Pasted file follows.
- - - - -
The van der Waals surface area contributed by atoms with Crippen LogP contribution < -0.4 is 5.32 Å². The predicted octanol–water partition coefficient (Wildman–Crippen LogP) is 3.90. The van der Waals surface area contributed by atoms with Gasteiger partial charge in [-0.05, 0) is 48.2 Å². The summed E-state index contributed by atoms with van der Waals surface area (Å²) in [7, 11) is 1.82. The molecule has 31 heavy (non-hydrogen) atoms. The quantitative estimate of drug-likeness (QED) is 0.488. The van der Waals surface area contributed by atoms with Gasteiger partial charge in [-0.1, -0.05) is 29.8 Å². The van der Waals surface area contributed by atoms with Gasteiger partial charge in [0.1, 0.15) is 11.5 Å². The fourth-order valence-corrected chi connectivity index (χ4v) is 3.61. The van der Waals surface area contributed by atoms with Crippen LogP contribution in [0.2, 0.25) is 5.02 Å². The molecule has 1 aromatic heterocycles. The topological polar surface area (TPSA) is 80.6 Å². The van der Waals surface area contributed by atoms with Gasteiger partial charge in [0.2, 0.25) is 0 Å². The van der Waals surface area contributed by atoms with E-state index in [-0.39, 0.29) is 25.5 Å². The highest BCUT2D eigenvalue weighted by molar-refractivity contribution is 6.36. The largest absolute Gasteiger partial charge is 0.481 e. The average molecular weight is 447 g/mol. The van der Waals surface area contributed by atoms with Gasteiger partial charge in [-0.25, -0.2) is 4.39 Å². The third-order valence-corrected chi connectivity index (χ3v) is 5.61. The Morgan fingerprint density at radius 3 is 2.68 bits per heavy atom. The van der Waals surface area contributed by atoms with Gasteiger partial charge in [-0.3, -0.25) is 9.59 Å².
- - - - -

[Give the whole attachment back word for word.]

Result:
The van der Waals surface area contributed by atoms with Crippen LogP contribution < -0.4 is 5.32 Å². The predicted octanol–water partition coefficient (Wildman–Crippen LogP) is 3.90. The van der Waals surface area contributed by atoms with Gasteiger partial charge in [-0.05, 0) is 48.2 Å². The summed E-state index contributed by atoms with van der Waals surface area (Å²) in [7, 11) is 1.82. The molecule has 31 heavy (non-hydrogen) atoms. The quantitative estimate of drug-likeness (QED) is 0.488. The van der Waals surface area contributed by atoms with Gasteiger partial charge in [-0.1, -0.05) is 29.8 Å². The van der Waals surface area contributed by atoms with Gasteiger partial charge in [0.1, 0.15) is 11.5 Å². The fourth-order valence-corrected chi connectivity index (χ4v) is 3.61. The van der Waals surface area contributed by atoms with Crippen LogP contribution in [0.2, 0.25) is 5.02 Å². The molecule has 1 aromatic heterocycles. The topological polar surface area (TPSA) is 80.6 Å². The van der Waals surface area contributed by atoms with Gasteiger partial charge in [0.2, 0.25) is 0 Å². The van der Waals surface area contributed by atoms with E-state index in [-0.39, 0.29) is 25.5 Å². The highest BCUT2D eigenvalue weighted by molar-refractivity contribution is 6.36. The largest absolute Gasteiger partial charge is 0.481 e. The average molecular weight is 447 g/mol. The van der Waals surface area contributed by atoms with Gasteiger partial charge in [-0.25, -0.2) is 4.39 Å². The third-order valence-corrected chi connectivity index (χ3v) is 5.61. The Morgan fingerprint density at radius 3 is 2.68 bits per heavy atom. The van der Waals surface area contributed by atoms with Gasteiger partial charge in [-0.3, -0.25) is 9.59 Å².